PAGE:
Dr. Dene Grigar
MW 11-2:20 p.m., VMMC 111
Office: VMMC 24; 546-9487
Office Hours: TTH: 1-2:30 pm, F: 2-3 pm, & by appointment
Class Website: http://van-dtc356.vancouver.wsu.edu/appcamp/dtc-336/schedule/
Introduction to the Course Content and Focus
The WSU catalog describes this courses as “design practices and process for composition for a multimedia environment including color, pattern, and shape.” This broad view lends itself well for the course to focus on a specific “multimedia environment.” For us in the summer 2011, it is the mobile phone. Thus, DTC 336 is part of the “Mobile Tech Research Initiative” (MTRI), the special cluster of courses that entails real-world experience and a project-based approach to the design and development of mobile apps. By the end of this course you will have produced a prototype for a mobile app that will be handed off to students in the summer II courses to code and ready for delivery.
We will focus on both theory and practice and so besides reading about concepts underlying design and composition for multimedia digital environments, we will also spend some time in workshops learning the technologies needed for each area, such as PhotoShop, Garage Band, Audacity, and iMovie, and preparing for the projects associated with each.
Course Objectives and Outcomes
Students are expected to meet the Course Objectives and Outcomes for the CMDC Program associated with this course. They are:
Objective 4. Understand the production and assessment of media objects
A. Understand basics of front end design as well as composition strategies for digital texts and environments
B. Demonstrate an overall understanding and utilization of appropriate textual content for various forms of interactive media
C. Produce and evaluate effective textual content that promotes interaction, functionality, and usability by different readers and needs.
Objective 7. Recognize various forms of language processing and their implications for media authoring
A. Use digital media terminology and concepts, such as medium, media, multimedia, mass media, remediation, repurposing, translation, text, textuality, language, and code, appropriately in presentations and projects
B. Employ various types of texts, such as visual, auditory, kinetic, and kinesthetic texts, for appropriate mediums
C. Illustrate the way artificial systems acquire language D. Demonstrate knowledge about the process by which is language is made via computers E. Study, create, and critique digital text and its central role in human-computer interactions F. Employ textual content in web pages and other digital interfaces or environments that respond to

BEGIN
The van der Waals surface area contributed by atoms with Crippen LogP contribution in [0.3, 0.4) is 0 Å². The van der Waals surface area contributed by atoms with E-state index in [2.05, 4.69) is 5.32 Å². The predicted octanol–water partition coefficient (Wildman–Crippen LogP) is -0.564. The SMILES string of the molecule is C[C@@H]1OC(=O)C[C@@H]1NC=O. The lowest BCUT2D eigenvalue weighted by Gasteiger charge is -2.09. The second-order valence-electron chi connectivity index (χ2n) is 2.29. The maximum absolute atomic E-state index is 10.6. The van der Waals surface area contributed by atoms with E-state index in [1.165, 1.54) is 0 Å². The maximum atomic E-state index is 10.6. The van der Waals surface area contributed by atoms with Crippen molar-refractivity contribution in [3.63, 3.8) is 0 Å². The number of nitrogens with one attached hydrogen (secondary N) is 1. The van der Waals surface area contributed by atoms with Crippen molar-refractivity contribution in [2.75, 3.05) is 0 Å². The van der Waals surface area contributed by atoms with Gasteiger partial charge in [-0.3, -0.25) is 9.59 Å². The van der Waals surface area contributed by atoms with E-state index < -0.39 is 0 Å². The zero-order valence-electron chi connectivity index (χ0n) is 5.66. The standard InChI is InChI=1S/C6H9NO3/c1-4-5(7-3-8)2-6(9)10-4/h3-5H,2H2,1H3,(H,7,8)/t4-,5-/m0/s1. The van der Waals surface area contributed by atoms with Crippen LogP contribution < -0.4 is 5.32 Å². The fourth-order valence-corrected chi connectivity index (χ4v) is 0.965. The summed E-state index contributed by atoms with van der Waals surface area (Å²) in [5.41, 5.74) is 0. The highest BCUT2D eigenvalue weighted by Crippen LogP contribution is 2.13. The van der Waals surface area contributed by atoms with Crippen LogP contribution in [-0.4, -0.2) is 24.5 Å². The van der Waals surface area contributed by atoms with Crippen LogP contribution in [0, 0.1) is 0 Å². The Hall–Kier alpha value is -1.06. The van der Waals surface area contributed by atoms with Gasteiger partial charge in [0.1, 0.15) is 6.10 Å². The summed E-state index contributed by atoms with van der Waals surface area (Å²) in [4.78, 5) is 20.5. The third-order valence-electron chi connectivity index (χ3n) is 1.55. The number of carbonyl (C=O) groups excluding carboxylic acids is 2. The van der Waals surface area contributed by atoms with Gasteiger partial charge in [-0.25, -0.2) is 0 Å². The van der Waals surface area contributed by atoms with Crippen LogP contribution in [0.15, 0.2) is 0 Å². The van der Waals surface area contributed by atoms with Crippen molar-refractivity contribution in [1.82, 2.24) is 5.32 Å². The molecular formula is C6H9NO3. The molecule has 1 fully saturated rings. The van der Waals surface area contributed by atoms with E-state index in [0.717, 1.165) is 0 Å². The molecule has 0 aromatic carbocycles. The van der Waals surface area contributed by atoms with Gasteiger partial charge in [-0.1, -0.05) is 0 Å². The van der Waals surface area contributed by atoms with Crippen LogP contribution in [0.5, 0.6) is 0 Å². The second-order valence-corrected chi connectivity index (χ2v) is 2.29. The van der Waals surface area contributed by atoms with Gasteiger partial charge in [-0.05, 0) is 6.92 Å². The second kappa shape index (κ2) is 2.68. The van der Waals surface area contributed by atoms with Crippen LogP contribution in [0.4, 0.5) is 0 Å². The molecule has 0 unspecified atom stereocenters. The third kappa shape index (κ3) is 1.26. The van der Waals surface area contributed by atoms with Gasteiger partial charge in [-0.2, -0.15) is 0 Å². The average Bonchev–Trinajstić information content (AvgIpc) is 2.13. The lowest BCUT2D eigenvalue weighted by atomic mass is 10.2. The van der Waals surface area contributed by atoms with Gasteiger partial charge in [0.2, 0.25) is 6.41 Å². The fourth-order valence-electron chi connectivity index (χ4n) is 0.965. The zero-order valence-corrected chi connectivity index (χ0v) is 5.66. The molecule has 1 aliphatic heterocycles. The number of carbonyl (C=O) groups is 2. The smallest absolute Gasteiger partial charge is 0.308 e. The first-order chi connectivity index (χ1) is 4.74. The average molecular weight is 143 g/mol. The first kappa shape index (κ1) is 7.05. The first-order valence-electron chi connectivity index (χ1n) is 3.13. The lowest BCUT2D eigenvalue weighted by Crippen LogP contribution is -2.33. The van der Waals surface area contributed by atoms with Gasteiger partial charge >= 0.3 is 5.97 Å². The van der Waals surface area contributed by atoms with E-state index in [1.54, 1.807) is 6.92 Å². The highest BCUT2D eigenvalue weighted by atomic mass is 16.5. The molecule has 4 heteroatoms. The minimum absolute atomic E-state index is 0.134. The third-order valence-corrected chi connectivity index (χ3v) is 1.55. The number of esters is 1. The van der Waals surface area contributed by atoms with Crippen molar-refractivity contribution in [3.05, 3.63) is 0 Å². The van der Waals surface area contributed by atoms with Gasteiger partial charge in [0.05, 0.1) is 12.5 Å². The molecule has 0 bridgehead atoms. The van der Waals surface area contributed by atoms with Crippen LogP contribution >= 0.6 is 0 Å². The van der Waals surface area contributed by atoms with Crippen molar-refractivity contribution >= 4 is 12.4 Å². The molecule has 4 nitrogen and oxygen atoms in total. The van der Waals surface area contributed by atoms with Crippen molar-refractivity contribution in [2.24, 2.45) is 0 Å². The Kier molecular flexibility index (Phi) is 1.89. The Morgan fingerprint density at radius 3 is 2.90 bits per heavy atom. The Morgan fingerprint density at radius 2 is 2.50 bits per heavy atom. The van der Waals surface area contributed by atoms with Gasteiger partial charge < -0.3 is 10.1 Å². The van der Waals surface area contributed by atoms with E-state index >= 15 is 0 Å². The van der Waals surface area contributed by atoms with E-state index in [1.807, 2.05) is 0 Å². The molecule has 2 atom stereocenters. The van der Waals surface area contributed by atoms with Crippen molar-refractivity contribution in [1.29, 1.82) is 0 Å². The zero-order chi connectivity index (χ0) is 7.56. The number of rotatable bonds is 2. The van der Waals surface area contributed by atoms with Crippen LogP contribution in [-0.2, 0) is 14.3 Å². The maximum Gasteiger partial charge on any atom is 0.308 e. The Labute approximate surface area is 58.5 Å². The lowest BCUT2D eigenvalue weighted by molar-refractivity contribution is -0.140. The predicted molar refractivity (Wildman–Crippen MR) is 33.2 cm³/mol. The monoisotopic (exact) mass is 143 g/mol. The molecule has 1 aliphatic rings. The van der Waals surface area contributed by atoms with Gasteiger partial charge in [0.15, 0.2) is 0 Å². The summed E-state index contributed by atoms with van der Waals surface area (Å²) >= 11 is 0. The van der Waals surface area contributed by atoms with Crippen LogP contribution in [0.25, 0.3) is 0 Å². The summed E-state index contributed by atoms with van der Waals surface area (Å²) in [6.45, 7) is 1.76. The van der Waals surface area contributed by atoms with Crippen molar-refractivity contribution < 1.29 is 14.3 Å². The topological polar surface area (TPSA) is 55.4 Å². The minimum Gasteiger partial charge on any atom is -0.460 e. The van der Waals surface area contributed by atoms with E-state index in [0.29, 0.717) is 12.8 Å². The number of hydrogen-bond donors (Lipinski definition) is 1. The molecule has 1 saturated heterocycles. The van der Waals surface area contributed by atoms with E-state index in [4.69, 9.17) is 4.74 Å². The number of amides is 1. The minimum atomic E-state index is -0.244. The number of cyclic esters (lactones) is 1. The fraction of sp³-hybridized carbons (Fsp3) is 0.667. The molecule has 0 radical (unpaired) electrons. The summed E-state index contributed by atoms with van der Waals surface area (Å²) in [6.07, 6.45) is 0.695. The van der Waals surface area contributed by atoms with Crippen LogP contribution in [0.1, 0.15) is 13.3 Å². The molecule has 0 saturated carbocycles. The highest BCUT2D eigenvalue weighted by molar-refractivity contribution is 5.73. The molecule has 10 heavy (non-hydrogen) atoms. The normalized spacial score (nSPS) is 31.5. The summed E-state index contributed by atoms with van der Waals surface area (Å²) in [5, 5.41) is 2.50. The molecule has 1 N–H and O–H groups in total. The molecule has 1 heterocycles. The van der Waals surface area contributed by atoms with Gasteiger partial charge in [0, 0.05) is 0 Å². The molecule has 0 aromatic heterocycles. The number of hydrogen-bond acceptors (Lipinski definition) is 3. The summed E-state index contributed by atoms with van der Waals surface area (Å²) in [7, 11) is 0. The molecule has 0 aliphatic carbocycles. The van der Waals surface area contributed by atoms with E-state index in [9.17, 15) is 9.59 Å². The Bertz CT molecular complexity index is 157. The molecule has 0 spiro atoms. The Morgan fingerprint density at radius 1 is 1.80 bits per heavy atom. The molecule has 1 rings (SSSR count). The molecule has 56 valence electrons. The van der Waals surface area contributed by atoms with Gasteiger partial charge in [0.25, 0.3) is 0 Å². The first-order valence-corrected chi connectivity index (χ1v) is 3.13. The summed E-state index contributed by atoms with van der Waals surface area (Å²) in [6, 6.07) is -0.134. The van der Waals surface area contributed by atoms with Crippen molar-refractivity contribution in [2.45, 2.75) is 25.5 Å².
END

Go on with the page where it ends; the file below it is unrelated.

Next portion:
specific audience needs
To be successful in the course, students must 1) stay current with all of the required assignments that lead to completion of their two projects, 2) participate in class activities, 3) attend all classes, 4) turn in all assignments on time. Work will also be assessed for its professional quality. Other factors considered in
the assessment of work include being turned in on time, uniqueness, and, of course, content. Components that will be assessed are:
App Prototype: 50%
Design Report: 20%
Oral Presentation: 20%
Reflection Paper: 10%
Items turned in late will be penalized a letter grade per day (not class day but each day) late. Items not turned in cannot be made up by other work. If you miss the Oral Presentation of your project, you will not receive any points for the project. This means you lose 20% of your overall grade.
More than 2 unexcused absences will result in a final grade being lowered by 1 letter grade. Excused absences are defined as absences due to documented illnesses or deaths of close family members. Vacations, scheduled doctor visits, family reunions, week-long getaways, forgetting the semester has already begun or that we are meeting for class, and other personal reasons do not count as excused absences. Students need to be in class on the days indicated in the Course Schedule. No exceptions. If students miss more than two weeks in a row, for any reason, he or she will be asked to drop the course and retake it when the student is better able to participate.
Because all of our materials are online, students are expected to stay up on all assignments even on days of inclement weather. Check Class Blog for additional directions or information.
Books & Resources
1. Design Fundamentals for New Media (DFFNM), by James Gordon Bennett
2. App Savvy, by Ken Yarmosh
3. Designing the Obvious, by Robert Hoekman